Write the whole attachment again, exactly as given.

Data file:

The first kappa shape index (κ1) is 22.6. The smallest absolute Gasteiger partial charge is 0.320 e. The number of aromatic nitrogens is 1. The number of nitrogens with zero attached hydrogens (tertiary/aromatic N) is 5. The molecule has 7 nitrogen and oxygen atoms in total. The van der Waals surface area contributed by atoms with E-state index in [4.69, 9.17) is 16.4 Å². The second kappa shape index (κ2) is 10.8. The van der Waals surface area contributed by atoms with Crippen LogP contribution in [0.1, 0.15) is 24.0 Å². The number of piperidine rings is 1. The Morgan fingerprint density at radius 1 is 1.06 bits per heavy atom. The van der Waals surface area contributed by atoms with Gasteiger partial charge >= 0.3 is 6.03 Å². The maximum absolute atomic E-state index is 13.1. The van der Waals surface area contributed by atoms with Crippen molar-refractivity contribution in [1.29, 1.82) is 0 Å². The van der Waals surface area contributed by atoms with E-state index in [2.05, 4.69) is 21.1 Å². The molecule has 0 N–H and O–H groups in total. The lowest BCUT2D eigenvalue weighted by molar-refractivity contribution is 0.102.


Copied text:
The first kappa shape index (κ1) is 22.6. The smallest absolute Gasteiger partial charge is 0.320 e. The number of aromatic nitrogens is 1. The number of nitrogens with zero attached hydrogens (tertiary/aromatic N) is 5. The molecule has 7 nitrogen and oxygen atoms in total. The van der Waals surface area contributed by atoms with E-state index in [4.69, 9.17) is 16.4 Å². The second kappa shape index (κ2) is 10.8. The van der Waals surface area contributed by atoms with Crippen LogP contribution in [0.1, 0.15) is 24.0 Å². The number of piperidine rings is 1. The Morgan fingerprint density at radius 1 is 1.06 bits per heavy atom. The van der Waals surface area contributed by atoms with Gasteiger partial charge >= 0.3 is 6.03 Å². The maximum absolute atomic E-state index is 13.1. The van der Waals surface area contributed by atoms with Crippen molar-refractivity contribution in [1.29, 1.82) is 0 Å². The van der Waals surface area contributed by atoms with E-state index in [2.05, 4.69) is 21.1 Å². The molecule has 0 N–H and O–H groups in total. The lowest BCUT2D eigenvalue weighted by molar-refractivity contribution is 0.102.